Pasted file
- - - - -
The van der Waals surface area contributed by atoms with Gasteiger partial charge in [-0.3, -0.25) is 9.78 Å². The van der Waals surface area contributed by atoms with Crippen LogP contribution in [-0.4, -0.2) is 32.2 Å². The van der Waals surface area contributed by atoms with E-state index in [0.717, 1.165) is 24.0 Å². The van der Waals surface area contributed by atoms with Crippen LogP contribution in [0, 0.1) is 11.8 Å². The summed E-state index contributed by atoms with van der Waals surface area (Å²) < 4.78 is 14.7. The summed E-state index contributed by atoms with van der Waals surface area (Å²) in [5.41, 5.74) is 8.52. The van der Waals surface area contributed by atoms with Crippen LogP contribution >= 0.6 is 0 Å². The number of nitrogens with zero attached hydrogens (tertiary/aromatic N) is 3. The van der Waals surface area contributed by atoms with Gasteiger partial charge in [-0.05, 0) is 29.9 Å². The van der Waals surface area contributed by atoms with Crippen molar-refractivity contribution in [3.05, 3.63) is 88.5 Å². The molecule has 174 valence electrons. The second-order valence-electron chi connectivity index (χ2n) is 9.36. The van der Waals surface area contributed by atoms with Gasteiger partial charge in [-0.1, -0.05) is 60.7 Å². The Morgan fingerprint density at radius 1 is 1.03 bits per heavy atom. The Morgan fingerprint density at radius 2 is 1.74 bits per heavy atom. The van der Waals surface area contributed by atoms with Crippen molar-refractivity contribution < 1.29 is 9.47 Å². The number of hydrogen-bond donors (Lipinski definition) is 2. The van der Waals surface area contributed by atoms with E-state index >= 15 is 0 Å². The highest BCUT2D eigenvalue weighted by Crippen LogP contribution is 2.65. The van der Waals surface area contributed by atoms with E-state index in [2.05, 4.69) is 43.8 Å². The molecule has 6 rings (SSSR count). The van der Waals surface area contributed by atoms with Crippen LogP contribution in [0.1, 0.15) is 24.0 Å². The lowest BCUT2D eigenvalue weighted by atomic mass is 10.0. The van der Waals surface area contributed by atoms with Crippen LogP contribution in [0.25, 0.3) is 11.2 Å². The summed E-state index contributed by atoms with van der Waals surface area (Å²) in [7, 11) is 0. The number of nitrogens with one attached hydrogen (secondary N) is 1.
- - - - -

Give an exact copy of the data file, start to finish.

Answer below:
The van der Waals surface area contributed by atoms with Gasteiger partial charge in [-0.3, -0.25) is 9.78 Å². The van der Waals surface area contributed by atoms with Crippen LogP contribution in [-0.4, -0.2) is 32.2 Å². The van der Waals surface area contributed by atoms with E-state index in [0.717, 1.165) is 24.0 Å². The van der Waals surface area contributed by atoms with Crippen LogP contribution in [0, 0.1) is 11.8 Å². The summed E-state index contributed by atoms with van der Waals surface area (Å²) < 4.78 is 14.7. The summed E-state index contributed by atoms with van der Waals surface area (Å²) in [5.41, 5.74) is 8.52. The van der Waals surface area contributed by atoms with Crippen LogP contribution >= 0.6 is 0 Å². The number of nitrogens with zero attached hydrogens (tertiary/aromatic N) is 3. The van der Waals surface area contributed by atoms with Gasteiger partial charge in [-0.05, 0) is 29.9 Å². The van der Waals surface area contributed by atoms with Crippen molar-refractivity contribution in [3.05, 3.63) is 88.5 Å². The molecule has 174 valence electrons. The second-order valence-electron chi connectivity index (χ2n) is 9.36. The van der Waals surface area contributed by atoms with Gasteiger partial charge in [-0.1, -0.05) is 60.7 Å². The Morgan fingerprint density at radius 1 is 1.03 bits per heavy atom. The Morgan fingerprint density at radius 2 is 1.74 bits per heavy atom. The van der Waals surface area contributed by atoms with Crippen molar-refractivity contribution < 1.29 is 9.47 Å². The number of hydrogen-bond donors (Lipinski definition) is 2. The van der Waals surface area contributed by atoms with E-state index >= 15 is 0 Å². The highest BCUT2D eigenvalue weighted by Crippen LogP contribution is 2.65. The van der Waals surface area contributed by atoms with E-state index in [2.05, 4.69) is 43.8 Å². The molecule has 6 rings (SSSR count). The van der Waals surface area contributed by atoms with Crippen LogP contribution in [0.1, 0.15) is 24.0 Å². The lowest BCUT2D eigenvalue weighted by atomic mass is 10.0. The van der Waals surface area contributed by atoms with Crippen LogP contribution in [0.25, 0.3) is 11.2 Å². The summed E-state index contributed by atoms with van der Waals surface area (Å²) in [7, 11) is 0. The number of nitrogens with one attached hydrogen (secondary N) is 1.